Here are the Criteria for Proposing Wolf Control Measures under the 2008 NRM Gray Wolf ESA Section 10(j) Rule

  1. The basis of ungulate population or herd management objectives
  2. What data indicate that the ungulate herd is below management objectives
  3. What data indicate that wolves are a major cause of the unacceptable impact to the ungulate population
  4. Why wolf removal is a warranted solution to help restore the ungulate herd to management objectives
  5. The level and duration of wolf removal being proposed
  6. How ungulate population response to wolf removal will be measured and control actions adjusted for effectiveness
  7. Demonstration that attempts were and are being made to address other identified major causes of ungulate herd or population declines or of State or Tribal government commitment to implement possible remedies or conservation measures in addition to wolf removal

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Judge asked to lift federal protections on wolves

Judge Molloy will rule “soon” on whether to accept the settlement.

As described in the Missoulian article, there are three ways this could go. One, he could say that the settlement has no value. Two, he could recommend to the 9th Circuit that they accept the settlement. Three, he could say it needed more discussion and ask the 9th Circuit to let him take the case back.

Judge asked to lift federal protections on wolves.
By MATT VOLZ
ASSOCIATED PRESS

Update 3/25/11: Here is a better article about the hearing.
Judge Molloy hears sides on wolf settlement, hunts.
By ROB CHANEY of the Missoulian

Wolf settlement hearing today.

The hearing on the “wolf settlement” begins in just a few minutes.  I won’t guess what the outcome will be but I think the case against the settlement is pretty strong. It also appears that the backlash against the settling parties has been strong among wolf supporters with many stating that they have removed their support.

What’s worse, letting the legislature gut the ESA or doing it yourself?

Wolf settlement puts ball in judge’s court.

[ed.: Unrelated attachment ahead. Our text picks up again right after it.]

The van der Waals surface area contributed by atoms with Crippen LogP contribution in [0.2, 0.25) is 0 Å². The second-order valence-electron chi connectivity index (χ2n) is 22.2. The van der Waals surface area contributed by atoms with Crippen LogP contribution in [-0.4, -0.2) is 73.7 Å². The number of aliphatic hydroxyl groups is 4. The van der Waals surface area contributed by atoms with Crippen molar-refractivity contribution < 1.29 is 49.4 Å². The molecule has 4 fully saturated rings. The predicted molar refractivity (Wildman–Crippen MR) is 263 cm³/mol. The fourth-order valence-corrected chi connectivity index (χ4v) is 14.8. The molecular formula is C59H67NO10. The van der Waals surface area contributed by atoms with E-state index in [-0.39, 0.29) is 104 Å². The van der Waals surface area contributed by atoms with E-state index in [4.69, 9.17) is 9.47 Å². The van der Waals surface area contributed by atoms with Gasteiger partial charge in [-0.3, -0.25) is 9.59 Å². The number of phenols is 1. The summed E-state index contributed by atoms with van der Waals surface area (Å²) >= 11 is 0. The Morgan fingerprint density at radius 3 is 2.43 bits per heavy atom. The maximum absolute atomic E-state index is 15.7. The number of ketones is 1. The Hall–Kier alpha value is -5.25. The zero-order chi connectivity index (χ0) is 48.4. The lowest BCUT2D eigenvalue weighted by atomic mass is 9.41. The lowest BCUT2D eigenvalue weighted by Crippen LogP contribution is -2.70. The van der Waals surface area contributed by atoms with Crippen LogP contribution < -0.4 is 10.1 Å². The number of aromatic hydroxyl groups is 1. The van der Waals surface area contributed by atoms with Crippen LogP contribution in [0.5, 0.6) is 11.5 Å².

By EVE BYRON – Helena Independent Record

Poll Finds Strong Public Support for ESA… and Wolves

With all of the vitriol surrounding wolves in the Northern Rockies you would think that more and more people are opposed to wolf recovery and the Endangered Species Act. Not so fast according to a recent poll which found that Americans strongly support the Endangered Species Act and wolf recovery.  They also feel that scientists, rather than politicians should manage wildlife.

Endangered Species Act Summary

Poll Finds Strong Public Support for ESA… and Wolves.
Ag Weekly Online: Twin Falls, Idaho

2010 Northern Rockies Wolf Report released.

NRM population estimate down from 1731 to 1651. Minimum population estimate down significantly in Idaho from 870 to 705.

The 2010 Northern Rocky Mountain Wolf Reports are out and they show a decrease in the overall wolf population. Wyoming and Montana saw slight increases while Idaho accounted the decline seen in the overall population.  It has long been predicted that wolf populations would level out and possibly decrease as seen in Yellowstone but it is hard to attribute the declines to any particular cause.  It could partly be attributable to last year’s hunt which occurred partially during the wolf breeding season and afterwards, a reduced elk population , increased poaching, difficulty in monitoring, and other factors could play a role as well.

Keep in mind that these estimates are minimum population estimates and that the actual population is higher.  All of the discussions I have had with the people who do these counts indicate that they feel that while these counts are not complete, they are within 20% of the actual counts and are probably accurate with regard to the trends that they show.

Wolves of the Northern Rocky Mountains: U.S. Fish and Wildlife Service.

Report: Wolf Pack Numbers Remain Steady, Livestock Losses Down
NBC Montana

And from this article:

Sen. Benjamin Cardin, a Maryland Democrat who blocked efforts to take wolves off the list in the last Congress, issued a statement this week to The Associated Press saying he remained opposed to a legislative solution to the issue.

Wolf population dips in Northern Rockies
By MATTHEW BROWN – Associated Press